Poland Bonds Gain Sending Five-Year Yield to Record on Rate Bets

Polish bonds climbed, sending the five-year yield to a record low, as speculation grows the nation’s central bank will lower interest rates to bolster economic growth.

The yield on the five-year zloty-denominated securities fell five basis points to 2.53 percent, while the 10-year rate decreased four basis points to 3.05 percent. The zloty was little changed at 4.1833 per euro, staying 0.1 percent weaker this month, the fifth worst performance among 24 emerging-market currencies tracked by Bloomberg.

Forward-rate agreements, derivatives used to speculate on interest rates, show expectations for more than two quarter-point cuts over the next six months, the most in 15 months, according to data compiled by Bloomberg. Polish retail sales increased 2.1 percent year on year in July, on par with the median estimate of 25 economists surveyed by Bloomberg, data showed today.

“Today’s data are a good argument for the market to start pricing in another 25 basis points of cuts,” Rafal Benecki, the chief economist at ING Groep NV’s Warsaw-based unit, said in a research note.

Poland’s central bank next decides on interest rates on Sept. 3, the day before the European Central Bank holds its first meeting since ECB President Mario Draghi said last week that policy makers will use “all available instruments needed” to ensure price stability.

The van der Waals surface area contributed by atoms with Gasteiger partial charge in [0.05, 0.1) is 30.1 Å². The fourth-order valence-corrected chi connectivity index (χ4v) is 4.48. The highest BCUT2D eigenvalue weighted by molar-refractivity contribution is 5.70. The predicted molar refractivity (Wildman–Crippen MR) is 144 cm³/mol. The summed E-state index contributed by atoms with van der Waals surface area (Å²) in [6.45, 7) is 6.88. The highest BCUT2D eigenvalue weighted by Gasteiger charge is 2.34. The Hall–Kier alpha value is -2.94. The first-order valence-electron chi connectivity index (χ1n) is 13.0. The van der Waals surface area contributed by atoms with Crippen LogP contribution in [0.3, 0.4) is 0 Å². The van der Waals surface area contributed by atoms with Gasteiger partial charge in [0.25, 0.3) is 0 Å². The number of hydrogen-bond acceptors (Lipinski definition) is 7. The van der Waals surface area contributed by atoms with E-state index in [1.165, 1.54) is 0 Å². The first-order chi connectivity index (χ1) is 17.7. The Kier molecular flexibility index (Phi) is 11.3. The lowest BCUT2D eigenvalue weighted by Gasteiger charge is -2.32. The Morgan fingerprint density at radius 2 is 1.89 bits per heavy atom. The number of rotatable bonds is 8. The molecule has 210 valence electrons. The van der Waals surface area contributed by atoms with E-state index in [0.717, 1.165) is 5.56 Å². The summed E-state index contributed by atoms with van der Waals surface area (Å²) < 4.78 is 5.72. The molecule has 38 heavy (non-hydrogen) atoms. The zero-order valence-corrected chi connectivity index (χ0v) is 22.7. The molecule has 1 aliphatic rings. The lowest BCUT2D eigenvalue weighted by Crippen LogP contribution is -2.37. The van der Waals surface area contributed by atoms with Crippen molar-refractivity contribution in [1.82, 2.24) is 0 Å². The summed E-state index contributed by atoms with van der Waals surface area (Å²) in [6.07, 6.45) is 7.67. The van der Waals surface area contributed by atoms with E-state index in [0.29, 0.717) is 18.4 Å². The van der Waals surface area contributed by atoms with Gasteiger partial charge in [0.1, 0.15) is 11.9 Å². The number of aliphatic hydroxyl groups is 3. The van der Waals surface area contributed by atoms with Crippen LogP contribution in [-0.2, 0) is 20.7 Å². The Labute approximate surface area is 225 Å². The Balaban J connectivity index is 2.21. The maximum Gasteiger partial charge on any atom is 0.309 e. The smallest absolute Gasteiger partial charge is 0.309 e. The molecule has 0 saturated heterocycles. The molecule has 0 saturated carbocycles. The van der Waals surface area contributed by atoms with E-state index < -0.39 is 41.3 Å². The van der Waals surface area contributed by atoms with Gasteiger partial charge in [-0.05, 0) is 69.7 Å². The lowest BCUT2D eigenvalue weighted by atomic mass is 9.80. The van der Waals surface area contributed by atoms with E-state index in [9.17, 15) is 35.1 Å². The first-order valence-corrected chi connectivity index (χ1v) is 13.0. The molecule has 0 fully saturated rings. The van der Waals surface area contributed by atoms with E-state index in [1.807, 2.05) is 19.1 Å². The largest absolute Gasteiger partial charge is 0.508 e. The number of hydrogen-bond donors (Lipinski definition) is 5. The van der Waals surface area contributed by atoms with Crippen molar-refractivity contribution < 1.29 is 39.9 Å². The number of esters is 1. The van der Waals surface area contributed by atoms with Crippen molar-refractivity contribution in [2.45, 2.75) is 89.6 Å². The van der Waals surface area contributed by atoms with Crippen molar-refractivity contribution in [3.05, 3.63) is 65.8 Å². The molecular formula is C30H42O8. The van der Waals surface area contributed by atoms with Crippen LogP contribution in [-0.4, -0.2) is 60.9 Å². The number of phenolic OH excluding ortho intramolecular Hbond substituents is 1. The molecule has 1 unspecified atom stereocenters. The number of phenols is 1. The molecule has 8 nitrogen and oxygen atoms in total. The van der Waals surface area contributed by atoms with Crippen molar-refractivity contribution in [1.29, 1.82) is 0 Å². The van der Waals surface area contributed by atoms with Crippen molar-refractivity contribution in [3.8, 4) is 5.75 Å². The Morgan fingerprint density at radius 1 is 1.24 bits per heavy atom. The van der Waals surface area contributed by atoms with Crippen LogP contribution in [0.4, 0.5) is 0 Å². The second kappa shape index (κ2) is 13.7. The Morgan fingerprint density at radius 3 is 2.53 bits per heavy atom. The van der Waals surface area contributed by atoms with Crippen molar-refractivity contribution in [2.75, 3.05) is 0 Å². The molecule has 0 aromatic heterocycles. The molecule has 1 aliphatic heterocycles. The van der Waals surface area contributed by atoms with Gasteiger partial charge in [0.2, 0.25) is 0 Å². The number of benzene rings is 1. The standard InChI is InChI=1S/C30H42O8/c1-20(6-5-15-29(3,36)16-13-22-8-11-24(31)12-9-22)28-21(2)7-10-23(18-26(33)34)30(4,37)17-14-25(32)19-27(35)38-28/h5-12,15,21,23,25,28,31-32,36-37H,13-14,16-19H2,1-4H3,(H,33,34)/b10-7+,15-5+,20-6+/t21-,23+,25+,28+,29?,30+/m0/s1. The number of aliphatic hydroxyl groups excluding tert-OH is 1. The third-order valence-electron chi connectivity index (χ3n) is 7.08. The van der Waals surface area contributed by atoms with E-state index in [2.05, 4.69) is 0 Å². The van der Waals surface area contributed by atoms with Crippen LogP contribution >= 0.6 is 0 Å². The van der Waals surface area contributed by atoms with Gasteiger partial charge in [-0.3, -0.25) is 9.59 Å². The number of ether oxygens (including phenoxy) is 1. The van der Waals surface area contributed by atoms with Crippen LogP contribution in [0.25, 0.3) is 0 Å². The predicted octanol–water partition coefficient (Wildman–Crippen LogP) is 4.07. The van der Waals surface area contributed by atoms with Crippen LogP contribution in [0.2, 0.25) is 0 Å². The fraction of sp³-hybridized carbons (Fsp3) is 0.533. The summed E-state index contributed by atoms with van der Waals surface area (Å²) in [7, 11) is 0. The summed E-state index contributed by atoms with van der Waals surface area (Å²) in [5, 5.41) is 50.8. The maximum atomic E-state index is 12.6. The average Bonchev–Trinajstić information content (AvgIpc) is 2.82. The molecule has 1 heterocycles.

Draghi’s comments spurred bets the ECB will resort to quantitative easing, including purchases of asset-backed securities. Poland’s central bank may cut rates by 50 basis points to 100 basis points over a few months if data confirms growth prospects are “moderating,” rate-setter Andrzej Bratkowski told Reuters Aug. 21. Price growth turned negative in July for the first time since at least the 1980s.

“The stars seem to be aligned for much more benign trading dynamics in Polish fixed income,” Luis Costa, the head of foreign-exchange and local-markets strategy for central and eastern Europe, the Middle East and Africa at Citigroup Inc. in London, said by e-mail.

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